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Computational Science, Engineering & Technology Series
ISSN 1759-3158
Edited by: B.H.V. Topping, C.A. Mota Soares
Chapter 12

A Finite Element Approach to the Immersed Boundary Method

D. Boffi*, L. Gastaldi+ and L. Heltai*

*Department of Mathematics "F. Casorati", University of Pavia, Italy
+Department of Mathematics, University of Brescia, Italy

Full Bibliographic Reference for this chapter
D. Boffi, L. Gastaldi, L. Heltai, "A Finite Element Approach to the Immersed Boundary Method", in B.H.V. Topping, C.A. Mota Soares, (Editors), "Progress in Engineering Computational Technology", Saxe-Coburg Publications, Stirlingshire, UK, Chapter 12, pp 271-298, 2004. doi:10.4203/csets.12.12
Keywords: immersed boundary method, finite element method.

Fluid-structure interaction systems often involve the resolution of the fluid dynamic equations on a moving (that is, time dependent) domain. Several approaches have been considered in order to deal with such problem. Classical ways to overcome the difficulties due to the reconstruction of the mesh at each time step, are the introduction of the arbitrary Lagrangian-Eulerian (ALE) formulation [1,3], and the fictitious domain method, see [2]. Unfortunately, these method are not able to deal with the interaction between fluid and flexible solids with large deformations.

A completely different approach is due to Peskin who developed the immersed boundary method (IBM) (see [6,7]) to study flow patterns around heart valves. The immersed boundary method is designed to handle a flexible boundary immersed in a fluid, hence it is, in particular, suited for biological fluid dynamic problems. As we have already mentioned, the computation requirement to evolve or adapt the mesh becomes considerably expensive in many fluid-structure interaction systems. In the IBM, the structure is thought as a part of the fluid where additional forces are applied, and where additional mass may be localized. Therefore, instead of separating the system in its two components coupled by interface conditions, as it is conventionally done, the incompressible Navier-Stokes equations, with a nonuniform mass density and an applied elastic force density, are used in order to describe the coupled motion of the hydroelastic system in a unified way. The advantage of this method is that the fluid domain can have a simple shape, so that structured grids can be used. On the other hand, the immersed boundary is tipically not aligned with the grid and it is represented using Lagrangian variables, defined on a curvilinear mesh moving through the domain.

The original numerical approach to the IBM is based on the spatial discretization by finite differences. This employes two independent grids, one for the Eulerian variables in the fluid and the other for the Lagrangian variables associated with the immersed boundary. The main difficulty in the spatial discretization consists in the construction of suitable approximation of the Dirac delta function which is used to take into account the interaction equations, see [7]. The temporal discretization that is currently used by Peskin and his coauthors is a second-order accurate Runge-Kutta method, based on the midpoint rule (see, e.g., [4,5]).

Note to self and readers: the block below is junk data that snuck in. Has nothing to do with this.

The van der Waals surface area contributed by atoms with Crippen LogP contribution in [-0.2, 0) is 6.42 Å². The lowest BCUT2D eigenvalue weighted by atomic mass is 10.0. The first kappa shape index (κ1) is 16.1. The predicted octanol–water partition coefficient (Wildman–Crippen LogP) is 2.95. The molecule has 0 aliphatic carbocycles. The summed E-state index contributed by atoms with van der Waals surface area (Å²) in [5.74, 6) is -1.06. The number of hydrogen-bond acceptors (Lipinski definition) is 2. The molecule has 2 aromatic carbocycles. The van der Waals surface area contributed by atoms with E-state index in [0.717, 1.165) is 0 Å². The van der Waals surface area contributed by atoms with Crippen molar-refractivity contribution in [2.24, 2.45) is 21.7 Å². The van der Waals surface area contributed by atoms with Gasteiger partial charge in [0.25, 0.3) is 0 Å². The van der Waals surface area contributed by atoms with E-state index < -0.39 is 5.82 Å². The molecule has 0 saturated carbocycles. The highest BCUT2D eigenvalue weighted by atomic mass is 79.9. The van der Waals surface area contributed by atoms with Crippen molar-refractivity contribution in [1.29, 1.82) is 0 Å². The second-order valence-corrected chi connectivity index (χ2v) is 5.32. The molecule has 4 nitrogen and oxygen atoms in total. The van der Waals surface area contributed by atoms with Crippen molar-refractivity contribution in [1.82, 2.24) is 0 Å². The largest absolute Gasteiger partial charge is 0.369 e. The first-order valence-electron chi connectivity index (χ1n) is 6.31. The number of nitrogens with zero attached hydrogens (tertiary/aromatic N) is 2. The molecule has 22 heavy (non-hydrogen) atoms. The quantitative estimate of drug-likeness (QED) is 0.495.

Our approach to the discretization of the IBM is completely based upon the finite element method. The aim is to deal with the delta function, which is related to the forces exerted by the immersed structure on the fluid and viceversa, in a variational way. So that there is no need to construct a regularization of the delta function, but its effect is taken into account by its action on the test functions. In particular we present an efficient computational procedure to evaluate the force term along the immersed boundary in the Navier-Stokes equations, which can be used both in the two and three dimentional cases.

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M.-C. Lai and C.S. Peskin, "An immersed boundary method with formal second-order accuracy and reduced numerical viscosity", J. Comput. Phys., 160(2), 705-719, 2000. doi:10.1006/jcph.2000.6483
D.M. McQueen and C.S. Peskin, "Heart simulation by an immersed boundary method with formal second-order accuracy and reduced numerical viscosity", in Mechanics for a New Millennium, Proceedings of the International Conference on Theoretical and Applied Mechanics (ICTAM) 2000. (Aref, H. and J. W. Phillips, eds.), Kluwer Academic Publishers, 2001.
C.S. Peskin, "Numerical analysis of blood flow in the heart", J. Computational Phys., 25(3), 220-252, 1977. doi:10.1016/0021-9991(77)90100-0
C.S. Peskin, "The immersed boundary method", in Acta Numerica, 2002.

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